As this is my first Blog post, let me introduce myself. My name is Steve Cox. I am a franchise owner with i9 Sports where I am also in charge of developing new franchises. This Blog is intended to provide perspective on franchise ownership and what to look for and look out for when buying a franchise. If you are considering becoming a franchisee of any franchise system, I hope this Blog adds value to your search.
One of the challenges when buying an franchise is evaluating the on-going fees charged by franchisors versus the services the franchisor provides. All franchisors require a royalty payment, most require a Brand Fund contribution, and many will have fees for ancillary services. These fees will vary widely even between franchisors within the same industry. What value will you receive for these fees?
When buying a franchise, you are buying a system for doing business. Not all systems are created equal. The key is NOT to make a snap decision based on how high or low the fees are. Instead you need to dig and do some research to determine if you will get what you pay for.
Higher fees could mean that the franchisor is providing a level of service that allows its franchisees to succeed faster, succeed at a higher rate, and garner higher profit margins. Or it may mean it is simply over-charging its franchisees. As in anything, do your homework. In this first Blog, I will tackle marketing support and buying a franchise. In future posts I will help you think through other important areas you’ll want to consider when buying a franchise. So, when it comes to marketing support, here are some key questions for you:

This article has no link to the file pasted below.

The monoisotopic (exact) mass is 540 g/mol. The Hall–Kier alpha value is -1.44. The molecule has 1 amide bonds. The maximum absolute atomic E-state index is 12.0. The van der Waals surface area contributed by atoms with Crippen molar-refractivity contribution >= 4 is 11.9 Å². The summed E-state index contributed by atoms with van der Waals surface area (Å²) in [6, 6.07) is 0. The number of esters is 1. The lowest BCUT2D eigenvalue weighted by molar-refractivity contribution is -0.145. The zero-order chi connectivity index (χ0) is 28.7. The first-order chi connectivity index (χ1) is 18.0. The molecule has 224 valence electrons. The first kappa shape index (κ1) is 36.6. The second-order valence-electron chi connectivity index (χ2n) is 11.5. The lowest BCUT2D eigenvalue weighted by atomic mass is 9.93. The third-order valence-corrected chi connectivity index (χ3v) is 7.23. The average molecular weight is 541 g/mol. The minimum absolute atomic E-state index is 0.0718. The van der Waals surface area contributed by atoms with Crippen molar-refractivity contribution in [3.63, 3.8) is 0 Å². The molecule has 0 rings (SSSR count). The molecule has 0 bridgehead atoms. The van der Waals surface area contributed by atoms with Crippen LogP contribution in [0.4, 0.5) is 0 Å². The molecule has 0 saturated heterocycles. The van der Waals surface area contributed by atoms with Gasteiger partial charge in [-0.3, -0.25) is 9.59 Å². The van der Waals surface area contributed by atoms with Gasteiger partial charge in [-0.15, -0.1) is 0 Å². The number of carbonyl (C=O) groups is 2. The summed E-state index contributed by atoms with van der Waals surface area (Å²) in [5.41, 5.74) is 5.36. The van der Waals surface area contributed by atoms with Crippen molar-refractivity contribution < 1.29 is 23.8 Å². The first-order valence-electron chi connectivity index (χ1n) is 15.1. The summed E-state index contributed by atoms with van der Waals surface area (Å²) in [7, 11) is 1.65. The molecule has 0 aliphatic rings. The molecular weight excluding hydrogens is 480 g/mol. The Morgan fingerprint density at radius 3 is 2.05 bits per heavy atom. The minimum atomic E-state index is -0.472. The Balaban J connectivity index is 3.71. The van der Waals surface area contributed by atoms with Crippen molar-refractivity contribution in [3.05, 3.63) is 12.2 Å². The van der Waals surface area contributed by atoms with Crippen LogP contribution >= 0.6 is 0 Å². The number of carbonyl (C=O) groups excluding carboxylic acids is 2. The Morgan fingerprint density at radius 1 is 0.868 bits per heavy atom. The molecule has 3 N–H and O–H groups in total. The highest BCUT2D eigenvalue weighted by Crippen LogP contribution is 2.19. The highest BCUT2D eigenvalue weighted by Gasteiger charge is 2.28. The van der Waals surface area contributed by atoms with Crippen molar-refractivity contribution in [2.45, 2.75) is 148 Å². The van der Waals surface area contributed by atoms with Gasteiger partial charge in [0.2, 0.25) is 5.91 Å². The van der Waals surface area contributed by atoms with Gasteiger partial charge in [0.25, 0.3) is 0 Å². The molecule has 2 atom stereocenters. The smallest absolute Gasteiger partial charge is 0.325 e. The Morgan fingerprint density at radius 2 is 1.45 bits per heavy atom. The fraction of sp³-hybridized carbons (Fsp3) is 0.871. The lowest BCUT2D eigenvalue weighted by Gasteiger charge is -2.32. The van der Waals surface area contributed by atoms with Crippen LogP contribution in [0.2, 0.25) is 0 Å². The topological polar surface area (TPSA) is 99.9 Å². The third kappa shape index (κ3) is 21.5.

Key Questions to Ask About Marketing Support and Buying a Franchise
- Local Marketing – What specific marketing tools are available for local marketing? What is the local marketing plan? Is that plan detailed and step by step? How has it evolved? What are the future plans? Who will support you? What initial and on-going training is offered? What is being done with Social Media? What about Search Engine Marketing? Are the people in charge in tune with marketing in a connected world?
- National Brand Fund – Where do National Brand Fund dollars go? Who controls the Brand Fund spend? What are the future plans? What is the breakdown on Brand Fund spending? Does the National Marketing tie in with the local marketing plan?
- Sales – If the concept involves telephone or in person sales, what is the selling process? What scripts are available for each phase of the sales cycle? What written follow up processes and systems are in place? What training is offered? Who is doing the training? Is she qualified? How? What CRM system is used? Why? Am I trained on it? How?
Without customers you have no business, so you should NEVER consider buying a franchise from a company without great answers to the questions above. The franchisor’s staff are the experts and you are not, so no matter what your own marketing/sales experience is, you need their training and guidance. If you don’t need it, then you don’t need to be buying a franchise.
What do you think?